Wells rapper and man-about-town Spose is not a fan of bullies — or pulling punches. His song "Jimmy!" on his recent album The Audacity!details bullying, victimization, and comeuppance (karmic and otherwise), starting with describing Jimmy as "a troublemaking popular kid" who picks on Chris. Over the course of the song, Jimmy degrades into robbing and "doing coke off the floor again/while Chris graduates as the valedictorian."
To make the song's video, Spose is working with Project Aware, a local youth-driven non-profit opposing bullying and dealing with other aspects of teen health (sexual, physical, and mental).
As another element of that collaboration, Spose is headlining a fundraiser for Project Aware that plainspokenly hands victims of bullying a possible weapon (words only!) to use against their tormentors. The event's title is "Don't Be A Douchebag." (It also features performances by other musicians, including some young players from the Maine Academy of Modern Music.)
The name is in keeping with his approach of talking to young people in their own language. "I've always kind of tried to touch on serious issues in a relateable manner," he says — not shying away from being "brutal and honest." He definitely doesn't want to "talk down to the kids like it's a high school assembly."
That said, the 27-year-old has matured since his earlier, more flamboyant work, and while he still uses rap's approach and stylings, he's more careful about his language now: "I try not to use 'bitch' too often," Spose says.
Project Aware co-founder Carl Lakari says lots of words in common parlance have been "used to hurt kids," Lakari says — including "jerk" and "idiot." But kids adapt them and often co-opt their uses. (Cf. "queer," "nerd," and "geek.")
"This is their language. This is from their perspective," Lakari says, observing that he and Spose came up with four possible names for the event, the other three of which were less forward. "Without question, and with vehemence," the Project Aware kids chose "Don't Be A Douchebag."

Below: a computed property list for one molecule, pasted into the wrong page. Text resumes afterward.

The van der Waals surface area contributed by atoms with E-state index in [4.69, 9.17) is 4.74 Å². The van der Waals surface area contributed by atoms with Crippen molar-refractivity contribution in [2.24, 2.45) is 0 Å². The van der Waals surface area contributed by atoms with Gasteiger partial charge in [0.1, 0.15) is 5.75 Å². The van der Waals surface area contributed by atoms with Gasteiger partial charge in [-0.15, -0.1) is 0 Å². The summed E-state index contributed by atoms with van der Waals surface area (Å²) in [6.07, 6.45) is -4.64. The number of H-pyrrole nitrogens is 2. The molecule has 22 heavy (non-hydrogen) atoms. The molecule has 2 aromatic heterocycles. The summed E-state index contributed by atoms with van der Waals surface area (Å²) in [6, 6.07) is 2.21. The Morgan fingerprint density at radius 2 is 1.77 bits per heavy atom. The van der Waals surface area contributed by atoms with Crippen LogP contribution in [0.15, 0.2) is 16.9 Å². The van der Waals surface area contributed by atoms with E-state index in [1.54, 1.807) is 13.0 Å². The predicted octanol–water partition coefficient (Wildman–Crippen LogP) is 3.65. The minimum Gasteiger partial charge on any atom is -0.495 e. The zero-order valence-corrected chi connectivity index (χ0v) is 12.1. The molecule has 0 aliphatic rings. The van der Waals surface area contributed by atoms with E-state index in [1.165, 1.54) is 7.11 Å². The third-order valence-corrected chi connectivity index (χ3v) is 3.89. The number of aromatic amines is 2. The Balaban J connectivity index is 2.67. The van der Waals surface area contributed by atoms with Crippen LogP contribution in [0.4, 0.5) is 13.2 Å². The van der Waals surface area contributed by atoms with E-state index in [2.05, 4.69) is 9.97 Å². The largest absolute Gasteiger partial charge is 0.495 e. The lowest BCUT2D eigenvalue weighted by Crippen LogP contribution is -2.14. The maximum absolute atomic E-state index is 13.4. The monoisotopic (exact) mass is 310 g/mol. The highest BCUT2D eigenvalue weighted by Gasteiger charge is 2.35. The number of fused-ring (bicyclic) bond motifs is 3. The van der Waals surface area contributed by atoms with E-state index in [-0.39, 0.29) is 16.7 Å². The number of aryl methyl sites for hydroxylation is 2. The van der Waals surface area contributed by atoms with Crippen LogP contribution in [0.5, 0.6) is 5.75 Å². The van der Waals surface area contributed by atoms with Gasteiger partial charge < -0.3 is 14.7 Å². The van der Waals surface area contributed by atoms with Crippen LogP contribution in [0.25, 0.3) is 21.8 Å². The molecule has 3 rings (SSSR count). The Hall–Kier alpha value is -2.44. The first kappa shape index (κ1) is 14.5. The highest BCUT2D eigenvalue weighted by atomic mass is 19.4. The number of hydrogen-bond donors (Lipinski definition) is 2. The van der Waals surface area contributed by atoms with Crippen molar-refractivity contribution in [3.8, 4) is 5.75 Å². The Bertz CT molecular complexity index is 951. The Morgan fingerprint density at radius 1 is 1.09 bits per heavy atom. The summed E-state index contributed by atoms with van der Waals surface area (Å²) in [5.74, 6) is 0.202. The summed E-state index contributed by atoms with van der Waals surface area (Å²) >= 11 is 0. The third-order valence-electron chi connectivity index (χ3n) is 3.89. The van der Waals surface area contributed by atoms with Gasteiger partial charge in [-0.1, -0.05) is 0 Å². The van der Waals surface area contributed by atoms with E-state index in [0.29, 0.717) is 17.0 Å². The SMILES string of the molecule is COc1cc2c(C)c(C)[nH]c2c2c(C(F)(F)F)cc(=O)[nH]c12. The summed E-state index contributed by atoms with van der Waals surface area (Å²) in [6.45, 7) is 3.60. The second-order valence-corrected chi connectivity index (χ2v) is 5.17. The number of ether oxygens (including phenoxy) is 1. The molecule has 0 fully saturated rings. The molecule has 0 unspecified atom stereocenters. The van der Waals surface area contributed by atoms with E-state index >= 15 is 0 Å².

"I took a risk," Lakari admits. "I could have stopped it, but I felt like I would have been disempowering the youth" — the very people he created the organization to serve.
It's very much along the lines of how Project Aware approaches youth service differently from other organizations. For example, there's the 35-minute dramatic short April's Heart, filmed by the film club at Sanford High School, released in 2010 and showing raw and unfiltered scenes of teenage life in today's world.
Lakari says his goal is to "allow youth to have a voice . . . without judgment" — which at times means having open conversations among teens and adults about boundaries, consequences, and risky behavior.
Spose approves: "Their videos were brutal and hard-core and they weren't flowery and After-School Specials," he says of what attracted him to work with the group. "That's what kids are really going through."
In response — and in recognition — Spose promises to deliver "a full all-ages set that's not scaled-back and boring" on Saturday. And on Friday evening from 6 to 7 pm on WCYY (94.3 FM), he and Lakari and several teens will be on the air with Mark Curdo to talk about the issues facing teens.
Deliver a big blow to bullies everywhere: Listen on the radio, and head to the show.
'DON'T BE A DOUCHEBAG' | benefit for Project Aware | with Spose, Dean Ford, Better Than, God.Damn.Chan, Steiner Street, Running Gags, Beware of Pedestrians | October 13 @ 1-5 pm | Asylum, 121 Center St, Portland | $5, all ages